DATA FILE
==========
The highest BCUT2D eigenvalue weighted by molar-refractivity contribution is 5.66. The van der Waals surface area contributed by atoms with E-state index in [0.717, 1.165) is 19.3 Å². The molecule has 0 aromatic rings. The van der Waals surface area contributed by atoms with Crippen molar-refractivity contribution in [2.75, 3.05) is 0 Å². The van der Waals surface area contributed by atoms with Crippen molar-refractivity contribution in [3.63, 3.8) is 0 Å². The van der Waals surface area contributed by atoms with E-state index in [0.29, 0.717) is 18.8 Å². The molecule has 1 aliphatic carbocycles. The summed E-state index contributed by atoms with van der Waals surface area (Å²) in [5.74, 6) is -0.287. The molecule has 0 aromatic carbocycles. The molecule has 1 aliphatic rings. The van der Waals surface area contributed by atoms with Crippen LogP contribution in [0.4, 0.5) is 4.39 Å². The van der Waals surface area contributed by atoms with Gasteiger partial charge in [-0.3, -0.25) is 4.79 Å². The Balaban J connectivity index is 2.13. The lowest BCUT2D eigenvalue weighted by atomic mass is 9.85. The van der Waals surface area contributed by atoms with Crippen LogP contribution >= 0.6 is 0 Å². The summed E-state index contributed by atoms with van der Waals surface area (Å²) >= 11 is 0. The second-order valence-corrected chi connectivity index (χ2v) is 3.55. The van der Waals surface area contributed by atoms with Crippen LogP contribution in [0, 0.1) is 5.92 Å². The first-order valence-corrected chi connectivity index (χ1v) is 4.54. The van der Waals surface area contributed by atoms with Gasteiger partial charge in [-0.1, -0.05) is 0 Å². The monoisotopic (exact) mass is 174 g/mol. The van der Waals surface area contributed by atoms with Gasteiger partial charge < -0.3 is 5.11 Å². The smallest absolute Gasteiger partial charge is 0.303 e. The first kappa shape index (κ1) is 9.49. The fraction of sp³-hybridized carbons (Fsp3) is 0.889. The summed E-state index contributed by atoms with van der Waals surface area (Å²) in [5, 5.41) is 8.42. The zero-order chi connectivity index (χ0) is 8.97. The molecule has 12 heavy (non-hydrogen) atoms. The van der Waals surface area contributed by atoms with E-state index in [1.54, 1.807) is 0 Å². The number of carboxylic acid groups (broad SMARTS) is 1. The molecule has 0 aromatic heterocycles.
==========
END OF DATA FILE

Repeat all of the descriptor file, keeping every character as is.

The highest BCUT2D eigenvalue weighted by molar-refractivity contribution is 5.66. The van der Waals surface area contributed by atoms with E-state index in [0.717, 1.165) is 19.3 Å². The molecule has 0 aromatic rings. The van der Waals surface area contributed by atoms with Crippen molar-refractivity contribution in [2.75, 3.05) is 0 Å². The van der Waals surface area contributed by atoms with Crippen molar-refractivity contribution in [3.63, 3.8) is 0 Å². The van der Waals surface area contributed by atoms with E-state index in [0.29, 0.717) is 18.8 Å². The molecule has 1 aliphatic carbocycles. The summed E-state index contributed by atoms with van der Waals surface area (Å²) in [5.74, 6) is -0.287. The molecule has 0 aromatic carbocycles. The molecule has 1 aliphatic rings. The van der Waals surface area contributed by atoms with Crippen LogP contribution in [0.4, 0.5) is 4.39 Å². The van der Waals surface area contributed by atoms with Gasteiger partial charge in [-0.3, -0.25) is 4.79 Å². The Balaban J connectivity index is 2.13. The lowest BCUT2D eigenvalue weighted by atomic mass is 9.85. The van der Waals surface area contributed by atoms with Crippen LogP contribution >= 0.6 is 0 Å². The summed E-state index contributed by atoms with van der Waals surface area (Å²) >= 11 is 0. The second-order valence-corrected chi connectivity index (χ2v) is 3.55. The van der Waals surface area contributed by atoms with Crippen LogP contribution in [0, 0.1) is 5.92 Å². The first-order valence-corrected chi connectivity index (χ1v) is 4.54. The van der Waals surface area contributed by atoms with Gasteiger partial charge in [-0.1, -0.05) is 0 Å². The monoisotopic (exact) mass is 174 g/mol. The van der Waals surface area contributed by atoms with Gasteiger partial charge < -0.3 is 5.11 Å². The smallest absolute Gasteiger partial charge is 0.303 e. The first kappa shape index (κ1) is 9.49. The fraction of sp³-hybridized carbons (Fsp3) is 0.889. The summed E-state index contributed by atoms with van der Waals surface area (Å²) in [5, 5.41) is 8.42. The zero-order chi connectivity index (χ0) is 8.97. The molecule has 12 heavy (non-hydrogen) atoms. The van der Waals surface area contributed by atoms with E-state index in [1.54, 1.807) is 0 Å². The number of carboxylic acid groups (broad SMARTS) is 1. The molecule has 0 aromatic heterocycles.